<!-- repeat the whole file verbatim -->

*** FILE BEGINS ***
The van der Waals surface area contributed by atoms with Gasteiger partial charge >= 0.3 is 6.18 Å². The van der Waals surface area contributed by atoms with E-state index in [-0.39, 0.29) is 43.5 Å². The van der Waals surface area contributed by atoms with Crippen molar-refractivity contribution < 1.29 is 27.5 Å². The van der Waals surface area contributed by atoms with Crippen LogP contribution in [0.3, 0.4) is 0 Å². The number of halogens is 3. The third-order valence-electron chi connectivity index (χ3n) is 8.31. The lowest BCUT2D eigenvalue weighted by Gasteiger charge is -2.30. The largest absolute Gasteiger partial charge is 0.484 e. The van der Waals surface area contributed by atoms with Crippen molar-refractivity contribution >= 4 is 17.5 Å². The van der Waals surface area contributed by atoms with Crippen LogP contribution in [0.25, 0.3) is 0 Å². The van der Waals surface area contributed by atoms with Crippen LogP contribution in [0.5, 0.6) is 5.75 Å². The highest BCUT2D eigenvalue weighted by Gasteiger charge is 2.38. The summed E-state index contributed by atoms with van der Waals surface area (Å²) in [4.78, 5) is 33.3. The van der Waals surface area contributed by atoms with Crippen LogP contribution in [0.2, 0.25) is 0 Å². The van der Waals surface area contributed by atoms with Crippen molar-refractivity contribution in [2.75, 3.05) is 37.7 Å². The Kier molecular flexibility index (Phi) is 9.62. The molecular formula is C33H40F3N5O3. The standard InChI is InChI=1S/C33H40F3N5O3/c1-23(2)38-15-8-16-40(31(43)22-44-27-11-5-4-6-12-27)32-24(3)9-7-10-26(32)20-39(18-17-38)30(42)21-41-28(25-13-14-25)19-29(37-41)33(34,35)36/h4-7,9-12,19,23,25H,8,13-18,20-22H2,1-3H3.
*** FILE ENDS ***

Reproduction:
The van der Waals surface area contributed by atoms with Gasteiger partial charge >= 0.3 is 6.18 Å². The van der Waals surface area contributed by atoms with E-state index in [-0.39, 0.29) is 43.5 Å². The van der Waals surface area contributed by atoms with Crippen molar-refractivity contribution < 1.29 is 27.5 Å². The van der Waals surface area contributed by atoms with Crippen LogP contribution in [0.3, 0.4) is 0 Å². The number of halogens is 3. The third-order valence-electron chi connectivity index (χ3n) is 8.31. The lowest BCUT2D eigenvalue weighted by Gasteiger charge is -2.30. The largest absolute Gasteiger partial charge is 0.484 e. The van der Waals surface area contributed by atoms with Crippen molar-refractivity contribution >= 4 is 17.5 Å². The van der Waals surface area contributed by atoms with Crippen LogP contribution in [0.25, 0.3) is 0 Å². The van der Waals surface area contributed by atoms with Crippen LogP contribution in [0.5, 0.6) is 5.75 Å². The highest BCUT2D eigenvalue weighted by Gasteiger charge is 2.38. The summed E-state index contributed by atoms with van der Waals surface area (Å²) in [4.78, 5) is 33.3. The van der Waals surface area contributed by atoms with Crippen LogP contribution in [0.2, 0.25) is 0 Å². The van der Waals surface area contributed by atoms with Crippen molar-refractivity contribution in [2.75, 3.05) is 37.7 Å². The Kier molecular flexibility index (Phi) is 9.62. The molecular formula is C33H40F3N5O3. The standard InChI is InChI=1S/C33H40F3N5O3/c1-23(2)38-15-8-16-40(31(43)22-44-27-11-5-4-6-12-27)32-24(3)9-7-10-26(32)20-39(18-17-38)30(42)21-41-28(25-13-14-25)19-29(37-41)33(34,35)36/h4-7,9-12,19,23,25H,8,13-18,20-22H2,1-3H3.